MHSAA Survey Shows More Than 44 Percent of Athletes Play Multiple Sports
By Geoff Kimmerly
MHSAA.com senior editor
August 17, 2022
More than 44 percent of athletes at Michigan High School Athletic Association member high schools participated in more than one sport during the 2021-22 school year, according to the Multi-Sport Participation Survey conducted this spring, the fourth such survey conducted by the MHSAA over the last five years to monitor the rate of specialization in school sports.
Early and intense sport specialization has become one of the most serious issues related to health and safety at all levels of youth sports, as overuse injuries and burnout among athletes have been tied to chronic injuries and health-related problems later in life. In early 2016, the MHSAA appointed a Task Force on Multi-Sport Participation as part of a continued effort to promote and protect participant health and address the issues leading to early sport specialization. The annual Multi-Sport Participation Survey, first conducted for the 2017-18 school year, was among results of the task force’s work. (No survey was conducted for 2019-20 as spring sports were canceled due to COVID-19.)
The MHSAA 2021-22 Multi-Sport Participation Survey received responses from 85 percent of member high schools, the highest response rate of the four years the survey has been conducted. Survey results showed a slightly lower percentage of member high school students participating in athletics compared to the inaugural survey in 2017-18 – but a higher percentage of multi-sport athletes among those playing at least one sport.
For 2021-22, schools responding to the survey showed 40.4 percent of their students participated in athletics during the last school year – 43.5 percent of boys and 37 percent of girls. Class D schools enjoyed the highest percentage of athletes among the entire student body, at 51.8 percent, followed by Class C (47.8), Class B (41.3) and Class A (37.7).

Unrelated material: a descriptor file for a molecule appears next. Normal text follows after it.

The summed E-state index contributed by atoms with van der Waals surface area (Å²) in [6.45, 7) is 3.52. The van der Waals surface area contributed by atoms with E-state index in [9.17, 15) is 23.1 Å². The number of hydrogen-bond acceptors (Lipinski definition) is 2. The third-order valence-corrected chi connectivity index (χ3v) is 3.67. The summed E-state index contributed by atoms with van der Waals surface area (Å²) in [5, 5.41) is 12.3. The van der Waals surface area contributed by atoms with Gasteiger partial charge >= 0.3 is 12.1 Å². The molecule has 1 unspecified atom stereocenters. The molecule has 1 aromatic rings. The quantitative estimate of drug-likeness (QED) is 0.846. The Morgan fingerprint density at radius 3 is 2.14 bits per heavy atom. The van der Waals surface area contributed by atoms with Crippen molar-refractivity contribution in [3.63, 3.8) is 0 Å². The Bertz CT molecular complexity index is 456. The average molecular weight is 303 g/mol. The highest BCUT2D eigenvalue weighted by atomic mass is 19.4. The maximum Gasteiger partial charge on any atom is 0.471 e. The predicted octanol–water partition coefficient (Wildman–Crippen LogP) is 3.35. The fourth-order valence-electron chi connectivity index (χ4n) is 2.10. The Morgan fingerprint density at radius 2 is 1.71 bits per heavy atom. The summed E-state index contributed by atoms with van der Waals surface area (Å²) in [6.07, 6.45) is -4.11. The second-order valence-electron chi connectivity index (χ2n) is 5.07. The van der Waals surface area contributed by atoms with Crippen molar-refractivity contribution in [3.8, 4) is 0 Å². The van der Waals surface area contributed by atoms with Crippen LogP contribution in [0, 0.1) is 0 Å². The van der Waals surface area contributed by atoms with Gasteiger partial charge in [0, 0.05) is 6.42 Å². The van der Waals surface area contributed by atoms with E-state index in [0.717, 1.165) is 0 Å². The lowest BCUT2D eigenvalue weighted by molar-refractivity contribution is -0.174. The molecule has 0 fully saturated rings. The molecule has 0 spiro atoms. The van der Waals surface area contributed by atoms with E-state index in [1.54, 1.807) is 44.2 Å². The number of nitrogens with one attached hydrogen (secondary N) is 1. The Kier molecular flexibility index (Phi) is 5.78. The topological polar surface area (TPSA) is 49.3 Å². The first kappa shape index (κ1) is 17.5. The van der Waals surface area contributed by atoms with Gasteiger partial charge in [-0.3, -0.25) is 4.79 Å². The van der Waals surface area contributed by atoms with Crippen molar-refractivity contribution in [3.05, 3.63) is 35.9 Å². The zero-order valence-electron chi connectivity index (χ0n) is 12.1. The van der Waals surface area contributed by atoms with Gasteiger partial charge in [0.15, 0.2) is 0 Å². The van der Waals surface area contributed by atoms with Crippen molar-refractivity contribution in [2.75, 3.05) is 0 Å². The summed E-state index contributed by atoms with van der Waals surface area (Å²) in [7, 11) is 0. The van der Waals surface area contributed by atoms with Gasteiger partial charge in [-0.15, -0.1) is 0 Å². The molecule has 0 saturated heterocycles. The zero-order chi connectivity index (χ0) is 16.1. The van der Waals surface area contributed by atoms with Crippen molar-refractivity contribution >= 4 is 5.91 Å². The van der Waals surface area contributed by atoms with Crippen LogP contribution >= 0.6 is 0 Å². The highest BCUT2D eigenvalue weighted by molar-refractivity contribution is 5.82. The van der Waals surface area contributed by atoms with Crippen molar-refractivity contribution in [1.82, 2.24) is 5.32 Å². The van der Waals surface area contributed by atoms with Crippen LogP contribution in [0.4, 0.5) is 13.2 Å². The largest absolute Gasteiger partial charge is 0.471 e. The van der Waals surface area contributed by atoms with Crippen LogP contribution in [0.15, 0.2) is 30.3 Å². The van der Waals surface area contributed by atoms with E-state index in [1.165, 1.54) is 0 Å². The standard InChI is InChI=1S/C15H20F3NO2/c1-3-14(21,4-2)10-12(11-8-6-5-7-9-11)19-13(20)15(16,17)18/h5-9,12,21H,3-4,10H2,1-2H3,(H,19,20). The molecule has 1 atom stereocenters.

Those percentages – total and by Class – all were slightly lower than what was produced by the 2017-18 survey, which saw 42.5 percent of students total participating in athletics. However, the percentage of athletes competing in multiple sports in 2021-22 was higher than in 2017-18, 44.3 percent to 42.8 percent.
For 2021-22, 46.5 percent of male athletes and 41.4 percent of female athletes played multiple sports. Class D again enjoyed the highest percentage of multi-sport athletes among this group, at 60.8 percent, followed by Class C (58.5), Class B (49.5) and Class A (36.7).
Similar results for overall sport participation and multi-sport participation relative to enrollment size were seen by further breaking down Class A into schools of fewer than 1,000 students, 1,000-1,500 students, 1,501-2,000 students and more than 2,000 students. For both sport participation as a whole and multi-sport participation specifically, the smallest Class A schools enjoyed the highest percentages, while percentages then decreased for every larger size group of schools. This has remained consistent over the last five years.
“The multi-sport participation survey again shows that student-athletes across the state continue to focus on participation in several sports and the benefits that come with that participation for their school teams. What the numbers don’t show is the behind-the-scenes benefits of multi-sport participation,” said MHSAA assistant director Cody Inglis, who has served as coordinator of the multi-sport task force. “So many student-athletes see great success on and off the field with their teams, teammates, friends and peers while also developing the lifelong lessons that sports done right provide. We continue to believe and know that student-athletes who are involved in multiple sports are more successful, benefit from the variety of sports and see huge long-term benefits.”
The MHSAA Task Force on Multi-Sport Participation also recommended measuring multi-sport participation in MHSAA member schools to recognize “achievers” – that is, schools that surpass the norm given their enrollment and other factors that affect school sports participation.
In Class A, Bay City Central (78.7) and Livonia Franklin (77.7) posted the highest percentages of multi-sport athletes in 2021-22, with Clinton Township Chippewa Valley (75.6) and Parma Western (75.4) also reaching 75 percent. In Class B, four schools achieved at least 80 percent multi-sport participation – Brooklyn Columbia Central (85.8), Detroit Southeastern (84.6), Warren Michigan Collegiate (84) and Durand (82.6).